Growing up, Spam was a regular part of our family cuisine. Spam sandwiches … spam and eggs … and on special occasions, my mother would dress up a chunk of Spam with some cloves and slice of pineapple before tossing it in the oven. When that delicacy showed up on the dinner table it was, for me, the culinary equivalent of a hickory-smoked spiral-sliced ham with all the trimmings.
Today, though, the word “Spam” has become shorthand for, among other things, the relentless barrage of unsolicited emails stretching the capacity of my inbox while offering everything from financial advice to Russian brides. On the other hand, a recent proposal from a Nigerian prince looks promising … he promises to make me wealthy if I will just help him transfer a large sum of money out of his country. I will let you know how that turns out.
Spam phone calls are, of course, a major problem as well but, for us, the remedy was simple … we cancelled our land-line phone. Not only did that decision save us some money, we are also spared the deluge of political campaign calls that crop up every election cycle. We now rely upon our cell phone caller ID which allows us to answer when we recognize a name or number, while ignoring those without an identifier. That way, if someone wants to talk to us they leave a message and we call them back.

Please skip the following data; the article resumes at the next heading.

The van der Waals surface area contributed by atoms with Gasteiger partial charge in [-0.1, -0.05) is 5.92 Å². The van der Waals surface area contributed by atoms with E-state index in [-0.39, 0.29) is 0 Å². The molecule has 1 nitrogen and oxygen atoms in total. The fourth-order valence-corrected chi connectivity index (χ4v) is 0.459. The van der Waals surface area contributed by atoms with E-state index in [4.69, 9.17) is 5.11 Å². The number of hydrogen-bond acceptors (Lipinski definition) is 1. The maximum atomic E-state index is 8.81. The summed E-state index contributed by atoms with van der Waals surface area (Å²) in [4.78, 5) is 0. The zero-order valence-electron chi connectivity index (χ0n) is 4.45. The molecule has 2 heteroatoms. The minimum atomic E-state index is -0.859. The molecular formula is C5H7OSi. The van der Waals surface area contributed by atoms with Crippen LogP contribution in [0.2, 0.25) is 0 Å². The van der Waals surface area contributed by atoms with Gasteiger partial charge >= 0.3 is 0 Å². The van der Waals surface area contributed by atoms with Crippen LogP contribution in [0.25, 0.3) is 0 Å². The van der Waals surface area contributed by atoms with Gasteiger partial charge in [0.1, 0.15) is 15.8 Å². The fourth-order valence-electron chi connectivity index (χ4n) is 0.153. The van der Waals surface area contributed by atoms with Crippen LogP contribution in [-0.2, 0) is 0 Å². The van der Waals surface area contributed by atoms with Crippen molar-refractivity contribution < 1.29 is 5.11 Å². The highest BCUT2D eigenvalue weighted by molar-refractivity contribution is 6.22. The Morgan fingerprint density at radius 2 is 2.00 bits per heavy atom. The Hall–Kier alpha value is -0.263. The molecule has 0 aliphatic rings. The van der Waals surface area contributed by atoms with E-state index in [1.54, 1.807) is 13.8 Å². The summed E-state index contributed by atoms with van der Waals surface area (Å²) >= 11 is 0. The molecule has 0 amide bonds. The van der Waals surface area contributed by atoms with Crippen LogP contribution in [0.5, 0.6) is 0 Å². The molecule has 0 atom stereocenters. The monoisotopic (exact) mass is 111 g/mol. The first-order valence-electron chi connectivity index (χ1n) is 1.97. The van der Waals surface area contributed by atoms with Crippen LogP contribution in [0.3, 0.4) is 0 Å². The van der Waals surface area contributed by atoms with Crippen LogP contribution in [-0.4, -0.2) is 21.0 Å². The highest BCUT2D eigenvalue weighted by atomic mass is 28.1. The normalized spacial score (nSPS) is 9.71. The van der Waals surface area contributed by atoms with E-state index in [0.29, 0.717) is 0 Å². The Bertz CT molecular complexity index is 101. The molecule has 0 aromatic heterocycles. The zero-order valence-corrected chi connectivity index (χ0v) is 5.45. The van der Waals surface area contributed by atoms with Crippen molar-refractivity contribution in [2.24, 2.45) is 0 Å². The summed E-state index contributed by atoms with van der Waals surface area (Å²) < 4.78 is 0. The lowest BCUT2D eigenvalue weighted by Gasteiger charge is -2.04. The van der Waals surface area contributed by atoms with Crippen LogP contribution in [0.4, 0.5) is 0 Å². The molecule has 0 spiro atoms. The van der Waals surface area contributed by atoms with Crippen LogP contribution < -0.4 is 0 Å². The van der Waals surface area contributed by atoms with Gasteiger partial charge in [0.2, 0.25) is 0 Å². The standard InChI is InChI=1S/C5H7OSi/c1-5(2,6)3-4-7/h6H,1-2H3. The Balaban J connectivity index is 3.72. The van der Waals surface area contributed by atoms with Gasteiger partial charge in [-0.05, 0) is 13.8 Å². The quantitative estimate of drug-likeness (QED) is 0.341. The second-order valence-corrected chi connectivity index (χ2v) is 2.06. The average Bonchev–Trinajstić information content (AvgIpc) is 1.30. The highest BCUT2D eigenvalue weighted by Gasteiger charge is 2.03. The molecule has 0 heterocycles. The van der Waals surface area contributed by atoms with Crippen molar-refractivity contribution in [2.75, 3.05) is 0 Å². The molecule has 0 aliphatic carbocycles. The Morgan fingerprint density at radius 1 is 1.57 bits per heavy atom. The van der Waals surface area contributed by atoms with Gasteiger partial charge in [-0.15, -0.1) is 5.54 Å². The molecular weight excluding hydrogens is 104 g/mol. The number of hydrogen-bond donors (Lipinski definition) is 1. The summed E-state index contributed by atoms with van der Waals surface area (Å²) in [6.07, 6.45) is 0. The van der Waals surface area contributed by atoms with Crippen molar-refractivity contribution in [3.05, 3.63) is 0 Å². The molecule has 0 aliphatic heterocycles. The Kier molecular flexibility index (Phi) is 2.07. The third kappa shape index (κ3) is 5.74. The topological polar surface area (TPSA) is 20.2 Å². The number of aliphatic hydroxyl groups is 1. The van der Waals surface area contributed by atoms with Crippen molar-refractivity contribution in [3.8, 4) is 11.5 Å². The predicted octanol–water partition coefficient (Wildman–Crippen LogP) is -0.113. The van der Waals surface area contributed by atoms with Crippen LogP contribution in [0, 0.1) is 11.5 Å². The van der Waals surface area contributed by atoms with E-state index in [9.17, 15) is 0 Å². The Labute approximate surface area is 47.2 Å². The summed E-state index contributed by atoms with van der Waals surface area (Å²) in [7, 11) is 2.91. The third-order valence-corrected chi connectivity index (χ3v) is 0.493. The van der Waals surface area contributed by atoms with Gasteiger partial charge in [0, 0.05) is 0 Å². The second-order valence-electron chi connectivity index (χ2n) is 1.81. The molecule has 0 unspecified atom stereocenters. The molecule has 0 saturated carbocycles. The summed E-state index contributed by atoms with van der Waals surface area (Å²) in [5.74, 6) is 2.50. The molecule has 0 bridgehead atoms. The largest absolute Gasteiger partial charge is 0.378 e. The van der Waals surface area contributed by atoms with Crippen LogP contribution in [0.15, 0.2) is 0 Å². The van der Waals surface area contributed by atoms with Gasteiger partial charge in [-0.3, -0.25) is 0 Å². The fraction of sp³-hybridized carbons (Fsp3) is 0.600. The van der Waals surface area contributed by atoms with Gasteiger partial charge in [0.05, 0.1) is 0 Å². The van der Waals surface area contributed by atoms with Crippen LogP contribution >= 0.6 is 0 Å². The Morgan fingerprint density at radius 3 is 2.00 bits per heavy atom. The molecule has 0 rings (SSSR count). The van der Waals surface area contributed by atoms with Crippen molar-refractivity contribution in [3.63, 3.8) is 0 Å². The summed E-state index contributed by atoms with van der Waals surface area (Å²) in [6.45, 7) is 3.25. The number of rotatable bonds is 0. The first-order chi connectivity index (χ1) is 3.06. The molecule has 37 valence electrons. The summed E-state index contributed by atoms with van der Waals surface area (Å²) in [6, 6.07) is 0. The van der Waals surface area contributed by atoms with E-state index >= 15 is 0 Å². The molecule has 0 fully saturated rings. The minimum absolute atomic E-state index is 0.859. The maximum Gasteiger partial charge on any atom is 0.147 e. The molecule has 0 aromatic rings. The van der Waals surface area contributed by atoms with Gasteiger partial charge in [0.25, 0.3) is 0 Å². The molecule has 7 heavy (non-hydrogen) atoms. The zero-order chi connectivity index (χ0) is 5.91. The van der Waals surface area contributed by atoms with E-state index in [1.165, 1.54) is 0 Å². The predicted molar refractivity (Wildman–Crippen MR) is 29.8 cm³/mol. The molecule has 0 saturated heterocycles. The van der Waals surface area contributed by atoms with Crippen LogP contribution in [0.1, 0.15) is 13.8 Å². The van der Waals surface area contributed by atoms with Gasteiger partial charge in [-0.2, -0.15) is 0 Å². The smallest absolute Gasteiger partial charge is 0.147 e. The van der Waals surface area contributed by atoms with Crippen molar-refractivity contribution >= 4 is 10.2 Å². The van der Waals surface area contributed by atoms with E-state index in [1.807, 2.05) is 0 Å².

There is, by the way, an interesting back story about how annoying calls and emails came to be named after the famous canned meat product. In a 1970 sketch from the Monty Python comedy series, a waitress reads aloud a menu in which every item but one includes Spam, while a chorus of patrons drown out all conversation by repeating “Spam, Spam, Spam … Lovely Spam! Wonderful Spam!” Thereafter, the term was adopted to describe abusive users in early chat-rooms who would flood the screen with the word “Spam” or other annoying text to drive away newcomers or prevent rival groups from chatting.
Some clever “home remedies” for dealing with Spam calls have evolved, including one senior citizen with a talent for making his voice sound like Donald Duck. The YouTube video of him using that famous cartoon character’s voice to talk with a Spam caller is hilarious, especially when it results in the telemarketer, in frustration, finally hanging up on him!
That priceless bit of video shows that we can have a bit of fun while deflecting nuisance callers. To that end, I am perfecting my imitation of Woody Woodpecker in anticipation of the next person who interrupts my dinner to talk about my car’s extended warranty.